Nearly three years ago, I wrote my very first story for The Falcon newspaper at SPU. It was a news story about Mohammed Yunus, founder of Grameen Bank in India. Grameen Bank finances micro-loans (primarily to women), allowing the poorest of the poor to start their own businesses and repay the small loans over time. As a result, Yunus is considered the father of micro-finance, one of the first social entrepreneurs.
Social entrepreneurship…It wasn’t a topic I found really interesting, and I wrote the story based on a news release/conference call. I’m pretty sure I had no idea what I was doing as a news writer.
Why is that relevant now? This morning, I picked up a paper copy of the Washington Post and read a story in the business section about social entrepreneurship. It was a decent story. I wrote it.
This byline was a long time coming. On the second day of my internship, I pitched story ideas to my editors. One of the first stories we agreed I would write was a “primer on social entrepreneurship,” a features-type story that explained the basics of this new trend in business.
The idea intimidated me, but I took it on faith that my editors thought I was capable to take on the challenge. Usually, interns are sent to write stories about events, which are (more or less) easy to cover: The topics are (often) inherently newsworthy, and obvious sources are sequestered in one place at one time. Oh, who should I interview? Probably the people at the event. When should I interview them? Probably during/right after the event. Event ends, go write the story, instant gratification when it gets published quickly.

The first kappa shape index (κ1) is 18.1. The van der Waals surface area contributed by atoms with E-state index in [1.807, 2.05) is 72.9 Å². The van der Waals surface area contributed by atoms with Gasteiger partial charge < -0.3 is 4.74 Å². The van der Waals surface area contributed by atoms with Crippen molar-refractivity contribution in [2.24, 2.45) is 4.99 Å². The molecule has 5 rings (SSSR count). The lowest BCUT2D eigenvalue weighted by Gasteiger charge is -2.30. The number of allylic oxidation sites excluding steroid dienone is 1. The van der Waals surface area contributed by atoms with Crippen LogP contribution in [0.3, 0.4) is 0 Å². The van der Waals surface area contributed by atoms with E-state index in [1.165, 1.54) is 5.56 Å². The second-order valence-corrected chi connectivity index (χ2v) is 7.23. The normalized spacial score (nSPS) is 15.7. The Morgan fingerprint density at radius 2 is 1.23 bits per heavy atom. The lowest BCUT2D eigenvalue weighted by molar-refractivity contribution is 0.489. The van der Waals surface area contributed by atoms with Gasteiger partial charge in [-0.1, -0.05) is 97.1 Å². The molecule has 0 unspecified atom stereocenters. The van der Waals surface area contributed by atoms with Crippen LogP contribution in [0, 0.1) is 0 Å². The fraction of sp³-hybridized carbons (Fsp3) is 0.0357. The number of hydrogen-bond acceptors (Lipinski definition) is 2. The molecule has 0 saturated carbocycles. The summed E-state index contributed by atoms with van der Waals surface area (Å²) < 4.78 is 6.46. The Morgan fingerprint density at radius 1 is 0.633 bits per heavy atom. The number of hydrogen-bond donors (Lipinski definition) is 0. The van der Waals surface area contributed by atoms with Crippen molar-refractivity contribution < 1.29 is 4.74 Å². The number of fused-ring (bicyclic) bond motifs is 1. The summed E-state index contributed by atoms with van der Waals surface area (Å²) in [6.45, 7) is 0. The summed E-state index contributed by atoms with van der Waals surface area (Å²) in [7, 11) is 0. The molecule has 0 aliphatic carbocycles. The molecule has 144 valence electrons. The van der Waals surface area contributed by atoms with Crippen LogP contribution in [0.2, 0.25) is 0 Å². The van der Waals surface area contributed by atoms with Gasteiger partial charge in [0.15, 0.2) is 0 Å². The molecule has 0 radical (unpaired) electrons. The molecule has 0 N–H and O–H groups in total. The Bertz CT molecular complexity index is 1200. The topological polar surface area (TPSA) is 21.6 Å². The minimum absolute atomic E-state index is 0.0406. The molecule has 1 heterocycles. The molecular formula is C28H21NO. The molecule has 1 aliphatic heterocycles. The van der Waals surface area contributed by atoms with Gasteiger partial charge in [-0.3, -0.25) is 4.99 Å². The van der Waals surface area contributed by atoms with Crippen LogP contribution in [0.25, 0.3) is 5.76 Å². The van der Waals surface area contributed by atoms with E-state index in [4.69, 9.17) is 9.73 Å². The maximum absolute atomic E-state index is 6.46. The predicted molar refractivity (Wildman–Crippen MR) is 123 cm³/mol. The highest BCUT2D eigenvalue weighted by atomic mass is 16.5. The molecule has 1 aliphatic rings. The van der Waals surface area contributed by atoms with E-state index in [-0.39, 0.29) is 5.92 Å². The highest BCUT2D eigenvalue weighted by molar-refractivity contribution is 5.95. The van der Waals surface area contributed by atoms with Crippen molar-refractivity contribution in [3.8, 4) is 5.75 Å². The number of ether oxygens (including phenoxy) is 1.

Features stories about emerging trends in business are not that simple. First of all, they require much more time, possibly over an extended period of days that stretches into a period of weeks. They require countless emails sent to a mind-numbing number of sources, requiring that you schedule multiple interviews at possibly inopportune times, in order to accommodate the schedules of high-profile sources that don’t truly have time to talk. You end up with more information that you need and certainly more than you can use in a single story. Consequently, the writing process is slow-going; for every detail you choose to include, several have to be left out. It’s a lot of work, it’s frustrating, it’s that project that never seems to go away.
And the end result — the delayed gratification — is worth it.
As I was reading my story this morning, though, I found myself returning in my mind to that first news story I wrote. They focused on the same topic, so the comparison stands out. A lot has changed since then. I’m a little more familiar with this whole “news writing” thing. I am actually interested in social entrepreneurship. And somewhere between here and there, I grew from a scared rookie (who took the story because she was too scared to say no) into a young professional who tackled the topic because she wanted the challenge.
None of this is to say that “I’ve arrived” in the writing world, because I still have a long way to go. I’m somehow both proud of and humbled by moments like this. After all, I’m still an intern, and I’m still learning. But perhaps it’s useful to consider that I’ve been on a path since the beginning of my college journalism career, and this is the end of that road. Only now that I’ve gone full circle can I appreciate how far I’ve come.
And how far I can still go.